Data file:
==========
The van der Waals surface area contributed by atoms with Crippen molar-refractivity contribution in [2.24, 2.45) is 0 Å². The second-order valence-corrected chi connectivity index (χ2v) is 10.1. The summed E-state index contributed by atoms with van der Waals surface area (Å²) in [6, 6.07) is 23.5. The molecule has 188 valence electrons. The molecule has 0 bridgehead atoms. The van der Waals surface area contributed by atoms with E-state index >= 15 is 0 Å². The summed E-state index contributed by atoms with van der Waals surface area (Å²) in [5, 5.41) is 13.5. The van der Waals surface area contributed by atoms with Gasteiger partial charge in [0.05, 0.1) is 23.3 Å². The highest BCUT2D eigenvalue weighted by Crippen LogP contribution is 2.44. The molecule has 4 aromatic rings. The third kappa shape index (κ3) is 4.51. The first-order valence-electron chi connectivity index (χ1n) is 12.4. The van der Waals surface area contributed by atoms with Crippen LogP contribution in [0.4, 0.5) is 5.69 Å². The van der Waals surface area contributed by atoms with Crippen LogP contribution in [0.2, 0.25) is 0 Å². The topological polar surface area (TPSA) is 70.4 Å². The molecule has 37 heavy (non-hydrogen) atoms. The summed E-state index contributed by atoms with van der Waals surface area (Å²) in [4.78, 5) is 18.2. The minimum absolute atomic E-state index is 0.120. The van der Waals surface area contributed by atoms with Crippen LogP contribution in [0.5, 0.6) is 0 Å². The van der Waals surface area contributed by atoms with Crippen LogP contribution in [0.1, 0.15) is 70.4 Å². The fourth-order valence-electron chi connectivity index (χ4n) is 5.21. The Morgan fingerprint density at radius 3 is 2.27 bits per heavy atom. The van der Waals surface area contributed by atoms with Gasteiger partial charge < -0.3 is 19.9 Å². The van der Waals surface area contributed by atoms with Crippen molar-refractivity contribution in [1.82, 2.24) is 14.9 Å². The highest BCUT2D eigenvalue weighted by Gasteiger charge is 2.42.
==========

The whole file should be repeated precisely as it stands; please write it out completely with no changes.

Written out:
The van der Waals surface area contributed by atoms with Crippen molar-refractivity contribution in [2.24, 2.45) is 0 Å². The second-order valence-corrected chi connectivity index (χ2v) is 10.1. The summed E-state index contributed by atoms with van der Waals surface area (Å²) in [6, 6.07) is 23.5. The molecule has 188 valence electrons. The molecule has 0 bridgehead atoms. The van der Waals surface area contributed by atoms with E-state index >= 15 is 0 Å². The summed E-state index contributed by atoms with van der Waals surface area (Å²) in [5, 5.41) is 13.5. The van der Waals surface area contributed by atoms with Gasteiger partial charge in [0.05, 0.1) is 23.3 Å². The highest BCUT2D eigenvalue weighted by Crippen LogP contribution is 2.44. The molecule has 4 aromatic rings. The third kappa shape index (κ3) is 4.51. The first-order valence-electron chi connectivity index (χ1n) is 12.4. The van der Waals surface area contributed by atoms with Crippen LogP contribution in [0.4, 0.5) is 5.69 Å². The van der Waals surface area contributed by atoms with Crippen LogP contribution in [0.2, 0.25) is 0 Å². The topological polar surface area (TPSA) is 70.4 Å². The molecule has 37 heavy (non-hydrogen) atoms. The summed E-state index contributed by atoms with van der Waals surface area (Å²) in [4.78, 5) is 18.2. The minimum absolute atomic E-state index is 0.120. The van der Waals surface area contributed by atoms with Crippen LogP contribution in [0.5, 0.6) is 0 Å². The van der Waals surface area contributed by atoms with Crippen LogP contribution in [0.1, 0.15) is 70.4 Å². The fourth-order valence-electron chi connectivity index (χ4n) is 5.21. The Morgan fingerprint density at radius 3 is 2.27 bits per heavy atom. The van der Waals surface area contributed by atoms with Gasteiger partial charge < -0.3 is 19.9 Å². The van der Waals surface area contributed by atoms with Crippen molar-refractivity contribution in [1.82, 2.24) is 14.9 Å². The highest BCUT2D eigenvalue weighted by Gasteiger charge is 2.42.